|There's an ornamental grass for every garden
July 19, 2007
BY BRICE PAVLISH - VICTORIA COUNTY MASTER GARDENER
EDITED BY CHARLA BORCHERS LEON
|Ornamental grasses may be one of the most underutilized of plants for the landscape. These are versatile, easy-to-grow plants that come in a wide selection of sizes, shapes and colors.
Although these ornamentals are not all true grasses, they all exhibit slender strap-like leaves which add considerable textural contrast to other plantings with large rounded or scalloped leaves or plants with rounded forms including many of our favorite flowering plants.
I have spider plant, Chlorophytum comosum 'Variegatum' planted in the yard that never looked as healthy and attractive as it does in the ground.
Ornamental grasses can be as small as several inches like the Dwarf Japanese sweet flag or as large as 20 feet high like the giant reed. They can be of mounding, tufted or upright form and may also exhibit a combined upright and mounding form. Colors include red, bronze, blue, gray, gold and - of course - green. Some have variegated leaves with more than one color.
Ornamental grasses produce large numbers of inconspicuous flowers that are wind pollinated and that do not attract insects for pollination. Their large numbers of tiny flowers and the resulting seeds form attractive clusters called an inflorescence. This is a prized feature of many ornamental grasses. Some produce unique fan shaped flower and seed structures.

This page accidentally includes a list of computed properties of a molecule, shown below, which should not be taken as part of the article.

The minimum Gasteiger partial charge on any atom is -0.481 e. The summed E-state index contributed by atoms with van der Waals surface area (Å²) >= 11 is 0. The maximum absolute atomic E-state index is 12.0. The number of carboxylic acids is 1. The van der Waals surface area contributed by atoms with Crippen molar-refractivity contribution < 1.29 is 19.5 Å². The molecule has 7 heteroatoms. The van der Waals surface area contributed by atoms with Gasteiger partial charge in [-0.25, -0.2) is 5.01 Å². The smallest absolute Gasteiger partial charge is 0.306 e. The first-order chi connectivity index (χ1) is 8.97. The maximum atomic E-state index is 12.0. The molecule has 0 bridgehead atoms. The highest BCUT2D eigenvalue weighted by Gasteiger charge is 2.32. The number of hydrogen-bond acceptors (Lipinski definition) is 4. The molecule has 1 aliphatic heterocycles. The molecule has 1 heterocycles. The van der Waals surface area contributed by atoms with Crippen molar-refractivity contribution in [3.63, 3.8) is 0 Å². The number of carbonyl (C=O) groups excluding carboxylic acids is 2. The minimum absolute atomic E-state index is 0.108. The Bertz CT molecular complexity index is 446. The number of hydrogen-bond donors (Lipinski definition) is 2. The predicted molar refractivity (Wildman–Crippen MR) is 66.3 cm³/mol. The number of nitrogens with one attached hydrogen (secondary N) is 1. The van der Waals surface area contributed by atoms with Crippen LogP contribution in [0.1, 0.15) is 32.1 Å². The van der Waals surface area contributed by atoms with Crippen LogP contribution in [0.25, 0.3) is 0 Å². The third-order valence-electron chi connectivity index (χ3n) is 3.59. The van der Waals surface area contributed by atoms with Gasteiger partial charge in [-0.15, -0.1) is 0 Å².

UNDERSTAND THEIR NEEDS
Before selecting an ornamental grass, care should be taken to understand the needs and growth habit of your selection. Unless you are selecting for ground cover, you should choose a non-invasive clumping variety. Creeping species reproduce through aboveground stolons or below ground rhizomes. These are useable for ground covers, and can be valuable for small or hard-to-mow plots such as slopes. Most prefer full sun, but there are some shade lovers. Most prefer little to moderate moisture.
Generally ornamental grasses require little care except cutting back warm season species in the spring.
Divide and flourish
The Texas Cooperative Extension Service recommends dividing ornamental grasses every several years to keep them looking their best.
For step-by-step instructions on how to divide plants, refer to a previous article written and published in this column on Oct. 27, 2005. Click on the article that specifically addresses dividing clumping plants like grasses.
Ornamental grasses are best planted in the spring. Do not over-fertilize them. This can cause rapid growth and floppy leaves.
|PHOTOS BY BRICE PAVLISH, Victoria County Master Gardener
Ornamental grasses provide shape and texture in landscape design. In front of the DeLeon Plaza flagpoles in downtown Victoria are Hamlin dwarf fountain grass in the forefront and Rubrum purple fountain grass reaching above the hedge. While they do well in direct sunlight and require little moisture, these varieties have endured Victoria's recent rains and muggy heat.
|Planted in partial shade, the variegated Dianiella (flax lily), which looks like an oversized airplane plant, and varieties of liriope soften the bed surrounding the large oak tree in the front yard of Brice Pavlish, master gardener.|
|Use them fully